“Walking App:” David Walks Episode 1 with Dane Lyons, Founder of Knowtify.io

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Dane Lyons: … Like most villains have a master plan. I think that’s kind of a bad thing, to just give villains a master plan. I think everybody has to have a master plan as well so I’m just wondering what David’s master plan is.

David Smooke:(laughs) Well, I’m not a villain.

Dane Lyons:Maybe.

David Smooke:Yeah, you never know until the results are out. Yeah, but my plan is to make , walking better at the simplest level. And the two ways I want to do this are by making you walk with more people and showing you cool things along the way.

Dane Lyons: Okay.

David Smooke: Starting with cool people. So that’s why, I set up this, this site DavidWalks and Dane is my first booking on the site. What it does is, it shows office hours- or rather, it shows hours of when I’m available to walk and what part of town.

It asks people to let them know where they want to start, why they think they’re a good fit, which is how I’m getting either email or a URL, and then what we want to talk about.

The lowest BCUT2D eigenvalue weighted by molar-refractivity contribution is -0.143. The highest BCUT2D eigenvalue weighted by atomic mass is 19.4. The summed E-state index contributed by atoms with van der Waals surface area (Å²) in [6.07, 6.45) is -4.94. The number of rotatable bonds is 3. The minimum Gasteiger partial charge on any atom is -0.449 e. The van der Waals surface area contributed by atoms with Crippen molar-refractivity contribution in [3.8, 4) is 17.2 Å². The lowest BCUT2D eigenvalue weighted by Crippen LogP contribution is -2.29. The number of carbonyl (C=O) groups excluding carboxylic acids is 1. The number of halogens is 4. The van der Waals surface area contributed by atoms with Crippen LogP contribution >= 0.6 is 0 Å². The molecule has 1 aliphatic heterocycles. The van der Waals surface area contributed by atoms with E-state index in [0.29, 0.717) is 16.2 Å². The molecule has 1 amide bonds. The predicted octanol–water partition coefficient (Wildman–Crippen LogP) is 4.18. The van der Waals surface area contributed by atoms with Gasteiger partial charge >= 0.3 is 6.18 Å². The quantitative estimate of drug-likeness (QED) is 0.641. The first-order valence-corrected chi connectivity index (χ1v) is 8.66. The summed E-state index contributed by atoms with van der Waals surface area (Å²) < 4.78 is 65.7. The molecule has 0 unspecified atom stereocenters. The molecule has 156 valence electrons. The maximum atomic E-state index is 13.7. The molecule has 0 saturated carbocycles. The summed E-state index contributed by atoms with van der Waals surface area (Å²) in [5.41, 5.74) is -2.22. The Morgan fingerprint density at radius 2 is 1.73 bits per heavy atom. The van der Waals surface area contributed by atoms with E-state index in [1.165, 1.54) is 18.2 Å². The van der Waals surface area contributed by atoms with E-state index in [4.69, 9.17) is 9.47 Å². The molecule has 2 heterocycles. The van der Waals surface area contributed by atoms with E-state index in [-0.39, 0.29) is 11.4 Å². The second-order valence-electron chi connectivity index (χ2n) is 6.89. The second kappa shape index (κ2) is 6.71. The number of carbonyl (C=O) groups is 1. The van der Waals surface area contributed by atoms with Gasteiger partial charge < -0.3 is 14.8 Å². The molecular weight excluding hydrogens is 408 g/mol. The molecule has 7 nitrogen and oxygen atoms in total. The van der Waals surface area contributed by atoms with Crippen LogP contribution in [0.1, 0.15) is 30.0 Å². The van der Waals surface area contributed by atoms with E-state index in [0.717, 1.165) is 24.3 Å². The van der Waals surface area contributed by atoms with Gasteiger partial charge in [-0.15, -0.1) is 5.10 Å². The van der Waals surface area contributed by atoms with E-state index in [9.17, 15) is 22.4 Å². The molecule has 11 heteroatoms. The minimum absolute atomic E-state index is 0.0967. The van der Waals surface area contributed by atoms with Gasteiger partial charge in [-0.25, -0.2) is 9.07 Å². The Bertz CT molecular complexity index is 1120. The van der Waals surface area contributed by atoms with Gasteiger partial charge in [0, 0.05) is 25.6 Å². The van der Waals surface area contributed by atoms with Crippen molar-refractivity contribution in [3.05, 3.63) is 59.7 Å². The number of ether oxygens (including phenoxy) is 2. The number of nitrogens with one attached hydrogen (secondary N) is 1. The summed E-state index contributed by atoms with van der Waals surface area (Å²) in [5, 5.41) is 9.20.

And I see a lot of different ways … What I really want is: I want to meet a new person every day I walk to work. I want to uncover niche places that other people would know about and maybe other people that use the App would know about.

And generally, I just want to walk more. And if I have a device that allows me, or if I have an Application on my device that I’m already carrying when I’m walking that encourages me to have a better walk and walk more, I think I’ve added some real value to my life and hopefully other people would also like to have better walks with more cool people.

Dane Lyons:That’s great. I think you should build a volunteer, if you’re an App that allows to, allows you to try to create the longest-running walking session possible.

David Smooke:(laughs)

Dane Lyons: You start with two people and one person fades out and an other, he gets replaced by another person and you just keep going and like, just phasing people out like a relay. And see if you can, you can get one walking session that goes for like a month or something.

David Smooke:That sounds like a great, uh, launch party.

Dane Lyons:Yeah.